Date of Award
Ph.D. in History
Arch Dalrymple III Department of History
Joseph P Ward
This dissertation is an examination of Sir Dudley North's political career and the relationship between his political and economic philosophies and his political actions. In 1682, Dudley North entered the national political sphere in the controversial shrieval election of the City of London. A Tory, North's entry into politics coincided with the Crown's attempt to regain control over the City and the nation. During his time as Sheriff of London, North ensured that a staunch Tory was "elected" Lord Mayor and he also selected the panel of jurors that would serve during the Rye House conspiracy trials. After North's stint as Sheriff, he was rewarded by the Crown and he was able to continue his political career in the Commission of the Treasury and the Commission of the Customs. After Charles II's death, James II retained North as a Commissioner of the Customs and North served as an MP in the "Loyalist" Parliament where he lobbied to properly fund James to such an extent that it would have been possible for the Crown to rule without Parliament. North utilized his mercantile experience and his notions about the political economy to illustrate his absolutist tendencies. North reinforced his mercantile interests through his partisanship. By seeking to ensure that James was properly funded, North was also protecting his mercantile interests as he needed a financially stable Crown. During his seven year career, North made decisions that helped to shape the political sphere of the nation and also contributed to an on-going discussion about the nature of the political economy.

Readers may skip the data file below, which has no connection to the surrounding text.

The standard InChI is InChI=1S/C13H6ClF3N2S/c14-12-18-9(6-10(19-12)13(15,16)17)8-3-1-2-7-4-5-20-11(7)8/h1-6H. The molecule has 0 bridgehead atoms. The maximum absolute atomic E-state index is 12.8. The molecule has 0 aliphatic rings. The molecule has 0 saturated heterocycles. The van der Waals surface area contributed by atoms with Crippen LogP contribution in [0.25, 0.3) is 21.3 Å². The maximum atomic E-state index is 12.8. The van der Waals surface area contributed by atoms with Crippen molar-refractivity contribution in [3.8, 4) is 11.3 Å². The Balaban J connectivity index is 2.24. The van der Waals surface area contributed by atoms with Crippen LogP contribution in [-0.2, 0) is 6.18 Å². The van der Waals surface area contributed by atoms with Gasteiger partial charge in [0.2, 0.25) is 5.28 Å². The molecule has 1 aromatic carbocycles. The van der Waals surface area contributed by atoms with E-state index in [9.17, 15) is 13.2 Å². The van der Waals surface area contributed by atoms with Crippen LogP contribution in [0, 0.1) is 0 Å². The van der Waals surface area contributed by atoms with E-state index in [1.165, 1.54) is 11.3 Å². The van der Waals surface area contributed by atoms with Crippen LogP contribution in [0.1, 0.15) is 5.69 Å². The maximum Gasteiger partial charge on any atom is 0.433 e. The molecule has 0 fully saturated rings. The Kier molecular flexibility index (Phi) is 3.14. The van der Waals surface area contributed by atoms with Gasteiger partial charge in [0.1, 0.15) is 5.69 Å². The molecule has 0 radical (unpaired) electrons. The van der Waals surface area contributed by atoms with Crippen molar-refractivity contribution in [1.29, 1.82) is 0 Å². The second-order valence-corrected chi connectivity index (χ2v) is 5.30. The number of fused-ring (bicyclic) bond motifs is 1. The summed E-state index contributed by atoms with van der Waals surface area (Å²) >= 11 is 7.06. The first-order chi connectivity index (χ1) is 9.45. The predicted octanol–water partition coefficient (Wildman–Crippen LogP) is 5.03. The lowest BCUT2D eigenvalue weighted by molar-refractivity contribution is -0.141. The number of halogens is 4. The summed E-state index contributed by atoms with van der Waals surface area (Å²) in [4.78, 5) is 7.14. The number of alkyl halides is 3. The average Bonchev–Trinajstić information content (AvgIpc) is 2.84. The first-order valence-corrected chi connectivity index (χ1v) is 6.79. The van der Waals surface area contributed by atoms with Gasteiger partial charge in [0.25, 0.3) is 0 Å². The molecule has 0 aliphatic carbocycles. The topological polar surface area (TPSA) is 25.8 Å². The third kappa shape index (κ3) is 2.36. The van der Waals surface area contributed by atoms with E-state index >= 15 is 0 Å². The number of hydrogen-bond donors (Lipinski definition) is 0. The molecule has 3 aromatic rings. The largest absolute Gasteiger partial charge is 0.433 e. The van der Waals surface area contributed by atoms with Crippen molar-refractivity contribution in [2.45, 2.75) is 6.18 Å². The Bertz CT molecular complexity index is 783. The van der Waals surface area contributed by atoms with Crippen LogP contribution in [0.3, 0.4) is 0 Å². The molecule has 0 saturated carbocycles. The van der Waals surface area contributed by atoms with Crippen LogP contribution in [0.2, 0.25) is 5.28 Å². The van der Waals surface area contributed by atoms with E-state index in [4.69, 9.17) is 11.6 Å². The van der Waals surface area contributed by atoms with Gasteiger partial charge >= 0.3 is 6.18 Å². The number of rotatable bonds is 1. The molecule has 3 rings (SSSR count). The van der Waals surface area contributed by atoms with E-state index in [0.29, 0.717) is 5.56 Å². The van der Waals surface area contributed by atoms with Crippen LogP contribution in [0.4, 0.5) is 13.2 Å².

Farmer, Jamie Suzanne, "Sir Dudley North: Merchant Politics in the First Age of Party" (2011). Electronic Theses and Dissertations. 1425.